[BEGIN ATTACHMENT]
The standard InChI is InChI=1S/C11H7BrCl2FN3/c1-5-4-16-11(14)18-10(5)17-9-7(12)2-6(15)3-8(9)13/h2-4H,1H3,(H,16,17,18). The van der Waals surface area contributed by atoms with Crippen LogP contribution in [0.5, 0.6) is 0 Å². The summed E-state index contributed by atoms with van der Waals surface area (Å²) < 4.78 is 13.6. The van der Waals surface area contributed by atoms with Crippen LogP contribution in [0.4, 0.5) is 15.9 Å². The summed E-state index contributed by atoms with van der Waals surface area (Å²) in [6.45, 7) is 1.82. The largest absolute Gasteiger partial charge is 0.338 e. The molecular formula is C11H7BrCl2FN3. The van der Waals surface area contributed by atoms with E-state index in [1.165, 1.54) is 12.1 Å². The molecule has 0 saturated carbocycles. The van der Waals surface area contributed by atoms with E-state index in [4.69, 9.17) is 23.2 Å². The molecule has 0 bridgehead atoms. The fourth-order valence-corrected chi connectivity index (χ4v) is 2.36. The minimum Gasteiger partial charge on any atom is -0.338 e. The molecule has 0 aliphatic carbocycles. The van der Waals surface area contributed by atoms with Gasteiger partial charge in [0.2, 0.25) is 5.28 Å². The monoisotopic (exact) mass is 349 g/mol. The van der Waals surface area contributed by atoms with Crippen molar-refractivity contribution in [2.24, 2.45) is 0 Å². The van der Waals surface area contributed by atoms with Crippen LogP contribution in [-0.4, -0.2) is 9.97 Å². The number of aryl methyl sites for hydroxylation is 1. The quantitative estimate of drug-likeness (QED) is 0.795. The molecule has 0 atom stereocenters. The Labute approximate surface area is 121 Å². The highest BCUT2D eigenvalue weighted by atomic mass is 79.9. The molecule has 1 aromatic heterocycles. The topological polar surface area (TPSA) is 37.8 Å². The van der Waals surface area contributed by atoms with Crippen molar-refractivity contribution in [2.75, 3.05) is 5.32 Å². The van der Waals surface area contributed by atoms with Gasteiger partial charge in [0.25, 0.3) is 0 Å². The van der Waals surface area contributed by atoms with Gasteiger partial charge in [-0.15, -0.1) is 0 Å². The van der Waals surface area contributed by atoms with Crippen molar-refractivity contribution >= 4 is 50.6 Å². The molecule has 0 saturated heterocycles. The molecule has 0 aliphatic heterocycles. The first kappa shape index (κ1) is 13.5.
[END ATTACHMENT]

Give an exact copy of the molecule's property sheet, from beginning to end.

The standard InChI is InChI=1S/C11H7BrCl2FN3/c1-5-4-16-11(14)18-10(5)17-9-7(12)2-6(15)3-8(9)13/h2-4H,1H3,(H,16,17,18). The van der Waals surface area contributed by atoms with Crippen LogP contribution in [0.5, 0.6) is 0 Å². The summed E-state index contributed by atoms with van der Waals surface area (Å²) < 4.78 is 13.6. The van der Waals surface area contributed by atoms with Crippen LogP contribution in [0.4, 0.5) is 15.9 Å². The summed E-state index contributed by atoms with van der Waals surface area (Å²) in [6.45, 7) is 1.82. The largest absolute Gasteiger partial charge is 0.338 e. The molecular formula is C11H7BrCl2FN3. The van der Waals surface area contributed by atoms with E-state index in [1.165, 1.54) is 12.1 Å². The molecule has 0 saturated carbocycles. The van der Waals surface area contributed by atoms with E-state index in [4.69, 9.17) is 23.2 Å². The molecule has 0 bridgehead atoms. The fourth-order valence-corrected chi connectivity index (χ4v) is 2.36. The minimum Gasteiger partial charge on any atom is -0.338 e. The molecule has 0 aliphatic carbocycles. The van der Waals surface area contributed by atoms with Gasteiger partial charge in [0.2, 0.25) is 5.28 Å². The monoisotopic (exact) mass is 349 g/mol. The van der Waals surface area contributed by atoms with Crippen molar-refractivity contribution in [2.24, 2.45) is 0 Å². The van der Waals surface area contributed by atoms with Crippen LogP contribution in [-0.4, -0.2) is 9.97 Å². The number of aryl methyl sites for hydroxylation is 1. The quantitative estimate of drug-likeness (QED) is 0.795. The molecule has 0 atom stereocenters. The Labute approximate surface area is 121 Å². The highest BCUT2D eigenvalue weighted by atomic mass is 79.9. The molecule has 1 aromatic heterocycles. The topological polar surface area (TPSA) is 37.8 Å². The van der Waals surface area contributed by atoms with Crippen molar-refractivity contribution in [2.75, 3.05) is 5.32 Å². The van der Waals surface area contributed by atoms with Gasteiger partial charge in [0.25, 0.3) is 0 Å². The van der Waals surface area contributed by atoms with Gasteiger partial charge in [-0.15, -0.1) is 0 Å². The van der Waals surface area contributed by atoms with Crippen molar-refractivity contribution >= 4 is 50.6 Å². The molecule has 0 saturated heterocycles. The molecule has 0 aliphatic heterocycles. The first kappa shape index (κ1) is 13.5.